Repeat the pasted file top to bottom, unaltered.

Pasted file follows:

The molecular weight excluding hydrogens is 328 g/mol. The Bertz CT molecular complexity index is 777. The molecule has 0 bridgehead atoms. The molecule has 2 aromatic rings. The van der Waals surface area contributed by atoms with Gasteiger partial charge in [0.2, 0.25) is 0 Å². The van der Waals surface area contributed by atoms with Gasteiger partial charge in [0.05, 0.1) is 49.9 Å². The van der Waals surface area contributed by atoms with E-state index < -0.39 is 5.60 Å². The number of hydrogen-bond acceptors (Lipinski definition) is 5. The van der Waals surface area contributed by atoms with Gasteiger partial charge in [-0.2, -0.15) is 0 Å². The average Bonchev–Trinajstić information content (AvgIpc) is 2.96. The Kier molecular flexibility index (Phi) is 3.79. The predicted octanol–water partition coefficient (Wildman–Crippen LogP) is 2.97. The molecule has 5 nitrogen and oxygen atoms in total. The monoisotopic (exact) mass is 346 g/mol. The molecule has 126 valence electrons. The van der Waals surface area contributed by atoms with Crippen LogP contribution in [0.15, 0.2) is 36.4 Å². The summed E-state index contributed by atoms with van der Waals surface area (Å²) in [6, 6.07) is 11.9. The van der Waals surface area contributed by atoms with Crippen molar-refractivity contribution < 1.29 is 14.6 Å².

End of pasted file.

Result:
The molecular weight excluding hydrogens is 328 g/mol. The Bertz CT molecular complexity index is 777. The molecule has 0 bridgehead atoms. The molecule has 2 aromatic rings. The van der Waals surface area contributed by atoms with Gasteiger partial charge in [0.2, 0.25) is 0 Å². The van der Waals surface area contributed by atoms with Gasteiger partial charge in [0.05, 0.1) is 49.9 Å². The van der Waals surface area contributed by atoms with E-state index < -0.39 is 5.60 Å². The number of hydrogen-bond acceptors (Lipinski definition) is 5. The van der Waals surface area contributed by atoms with Gasteiger partial charge in [-0.2, -0.15) is 0 Å². The average Bonchev–Trinajstić information content (AvgIpc) is 2.96. The Kier molecular flexibility index (Phi) is 3.79. The predicted octanol–water partition coefficient (Wildman–Crippen LogP) is 2.97. The molecule has 5 nitrogen and oxygen atoms in total. The monoisotopic (exact) mass is 346 g/mol. The molecule has 126 valence electrons. The van der Waals surface area contributed by atoms with Crippen LogP contribution in [0.15, 0.2) is 36.4 Å². The summed E-state index contributed by atoms with van der Waals surface area (Å²) in [6, 6.07) is 11.9. The van der Waals surface area contributed by atoms with Crippen molar-refractivity contribution < 1.29 is 14.6 Å².